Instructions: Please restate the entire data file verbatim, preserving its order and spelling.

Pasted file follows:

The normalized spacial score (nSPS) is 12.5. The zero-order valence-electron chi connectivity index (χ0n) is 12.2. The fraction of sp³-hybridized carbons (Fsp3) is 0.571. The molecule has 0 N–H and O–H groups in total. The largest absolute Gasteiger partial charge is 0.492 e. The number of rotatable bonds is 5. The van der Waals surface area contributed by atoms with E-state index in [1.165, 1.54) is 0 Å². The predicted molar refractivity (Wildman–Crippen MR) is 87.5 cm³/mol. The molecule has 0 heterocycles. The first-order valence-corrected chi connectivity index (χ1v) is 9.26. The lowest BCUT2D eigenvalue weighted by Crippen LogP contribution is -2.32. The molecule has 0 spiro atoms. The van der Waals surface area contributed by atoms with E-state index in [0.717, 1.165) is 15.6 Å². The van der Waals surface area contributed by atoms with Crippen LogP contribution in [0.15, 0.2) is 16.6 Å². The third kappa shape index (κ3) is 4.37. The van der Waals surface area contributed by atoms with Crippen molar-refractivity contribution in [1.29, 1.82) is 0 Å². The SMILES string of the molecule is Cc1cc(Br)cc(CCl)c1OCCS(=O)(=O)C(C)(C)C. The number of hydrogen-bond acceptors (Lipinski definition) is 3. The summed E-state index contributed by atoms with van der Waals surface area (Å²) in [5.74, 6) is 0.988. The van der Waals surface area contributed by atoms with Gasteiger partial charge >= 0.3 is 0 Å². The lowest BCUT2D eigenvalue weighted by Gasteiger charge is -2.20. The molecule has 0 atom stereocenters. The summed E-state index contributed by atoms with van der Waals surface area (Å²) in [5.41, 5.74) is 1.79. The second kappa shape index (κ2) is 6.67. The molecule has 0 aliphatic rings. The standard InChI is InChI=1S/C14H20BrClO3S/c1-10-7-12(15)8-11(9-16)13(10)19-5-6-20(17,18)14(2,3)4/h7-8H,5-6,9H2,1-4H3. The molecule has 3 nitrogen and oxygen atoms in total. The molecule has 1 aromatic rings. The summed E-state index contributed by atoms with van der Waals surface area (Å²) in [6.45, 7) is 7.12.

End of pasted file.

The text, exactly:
The normalized spacial score (nSPS) is 12.5. The zero-order valence-electron chi connectivity index (χ0n) is 12.2. The fraction of sp³-hybridized carbons (Fsp3) is 0.571. The molecule has 0 N–H and O–H groups in total. The largest absolute Gasteiger partial charge is 0.492 e. The number of rotatable bonds is 5. The van der Waals surface area contributed by atoms with E-state index in [1.165, 1.54) is 0 Å². The predicted molar refractivity (Wildman–Crippen MR) is 87.5 cm³/mol. The molecule has 0 heterocycles. The first-order valence-corrected chi connectivity index (χ1v) is 9.26. The lowest BCUT2D eigenvalue weighted by Crippen LogP contribution is -2.32. The molecule has 0 spiro atoms. The van der Waals surface area contributed by atoms with E-state index in [0.717, 1.165) is 15.6 Å². The van der Waals surface area contributed by atoms with Crippen LogP contribution in [0.15, 0.2) is 16.6 Å². The third kappa shape index (κ3) is 4.37. The van der Waals surface area contributed by atoms with Crippen molar-refractivity contribution in [1.29, 1.82) is 0 Å². The SMILES string of the molecule is Cc1cc(Br)cc(CCl)c1OCCS(=O)(=O)C(C)(C)C. The number of hydrogen-bond acceptors (Lipinski definition) is 3. The summed E-state index contributed by atoms with van der Waals surface area (Å²) in [5.74, 6) is 0.988. The van der Waals surface area contributed by atoms with Gasteiger partial charge >= 0.3 is 0 Å². The lowest BCUT2D eigenvalue weighted by Gasteiger charge is -2.20. The molecule has 0 atom stereocenters. The summed E-state index contributed by atoms with van der Waals surface area (Å²) in [5.41, 5.74) is 1.79. The second kappa shape index (κ2) is 6.67. The molecule has 0 aliphatic rings. The standard InChI is InChI=1S/C14H20BrClO3S/c1-10-7-12(15)8-11(9-16)13(10)19-5-6-20(17,18)14(2,3)4/h7-8H,5-6,9H2,1-4H3. The molecule has 3 nitrogen and oxygen atoms in total. The molecule has 1 aromatic rings. The summed E-state index contributed by atoms with van der Waals surface area (Å²) in [6.45, 7) is 7.12.